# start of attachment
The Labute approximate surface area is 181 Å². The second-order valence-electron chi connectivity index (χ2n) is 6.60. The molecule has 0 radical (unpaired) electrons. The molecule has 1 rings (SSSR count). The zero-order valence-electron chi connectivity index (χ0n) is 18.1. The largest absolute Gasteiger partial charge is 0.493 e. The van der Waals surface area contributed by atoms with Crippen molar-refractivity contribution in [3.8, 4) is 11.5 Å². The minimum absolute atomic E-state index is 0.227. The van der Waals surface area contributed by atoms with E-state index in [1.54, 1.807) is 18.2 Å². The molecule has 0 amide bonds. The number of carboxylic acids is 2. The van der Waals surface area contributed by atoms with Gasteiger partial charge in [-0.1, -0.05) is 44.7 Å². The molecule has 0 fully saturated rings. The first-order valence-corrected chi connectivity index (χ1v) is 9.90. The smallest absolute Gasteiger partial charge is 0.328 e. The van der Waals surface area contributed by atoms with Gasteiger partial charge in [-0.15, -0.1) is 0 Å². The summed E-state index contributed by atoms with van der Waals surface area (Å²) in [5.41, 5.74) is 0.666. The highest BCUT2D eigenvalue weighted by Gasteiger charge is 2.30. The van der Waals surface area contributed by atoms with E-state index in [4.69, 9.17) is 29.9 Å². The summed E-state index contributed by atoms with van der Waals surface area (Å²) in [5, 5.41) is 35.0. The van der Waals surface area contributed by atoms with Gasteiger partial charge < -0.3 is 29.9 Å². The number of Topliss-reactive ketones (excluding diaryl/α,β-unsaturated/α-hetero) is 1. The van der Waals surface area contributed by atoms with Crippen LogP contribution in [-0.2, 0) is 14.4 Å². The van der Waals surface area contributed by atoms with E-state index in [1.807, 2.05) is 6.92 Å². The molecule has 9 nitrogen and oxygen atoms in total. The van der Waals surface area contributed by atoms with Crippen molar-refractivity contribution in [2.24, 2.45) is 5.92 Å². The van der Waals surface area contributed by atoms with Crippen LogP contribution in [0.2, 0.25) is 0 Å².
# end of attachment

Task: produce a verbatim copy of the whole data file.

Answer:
The Labute approximate surface area is 181 Å². The second-order valence-electron chi connectivity index (χ2n) is 6.60. The molecule has 0 radical (unpaired) electrons. The molecule has 1 rings (SSSR count). The zero-order valence-electron chi connectivity index (χ0n) is 18.1. The largest absolute Gasteiger partial charge is 0.493 e. The van der Waals surface area contributed by atoms with Crippen molar-refractivity contribution in [3.8, 4) is 11.5 Å². The minimum absolute atomic E-state index is 0.227. The van der Waals surface area contributed by atoms with E-state index in [1.54, 1.807) is 18.2 Å². The molecule has 0 amide bonds. The number of carboxylic acids is 2. The van der Waals surface area contributed by atoms with Gasteiger partial charge in [-0.1, -0.05) is 44.7 Å². The molecule has 0 fully saturated rings. The first-order valence-corrected chi connectivity index (χ1v) is 9.90. The smallest absolute Gasteiger partial charge is 0.328 e. The van der Waals surface area contributed by atoms with Gasteiger partial charge in [-0.15, -0.1) is 0 Å². The summed E-state index contributed by atoms with van der Waals surface area (Å²) in [5.41, 5.74) is 0.666. The highest BCUT2D eigenvalue weighted by Gasteiger charge is 2.30. The van der Waals surface area contributed by atoms with E-state index in [4.69, 9.17) is 29.9 Å². The summed E-state index contributed by atoms with van der Waals surface area (Å²) in [5, 5.41) is 35.0. The van der Waals surface area contributed by atoms with Gasteiger partial charge < -0.3 is 29.9 Å². The number of Topliss-reactive ketones (excluding diaryl/α,β-unsaturated/α-hetero) is 1. The van der Waals surface area contributed by atoms with Crippen LogP contribution in [-0.2, 0) is 14.4 Å². The van der Waals surface area contributed by atoms with E-state index in [1.807, 2.05) is 6.92 Å². The molecule has 9 nitrogen and oxygen atoms in total. The van der Waals surface area contributed by atoms with Crippen molar-refractivity contribution in [2.24, 2.45) is 5.92 Å². The van der Waals surface area contributed by atoms with Crippen LogP contribution in [0.2, 0.25) is 0 Å².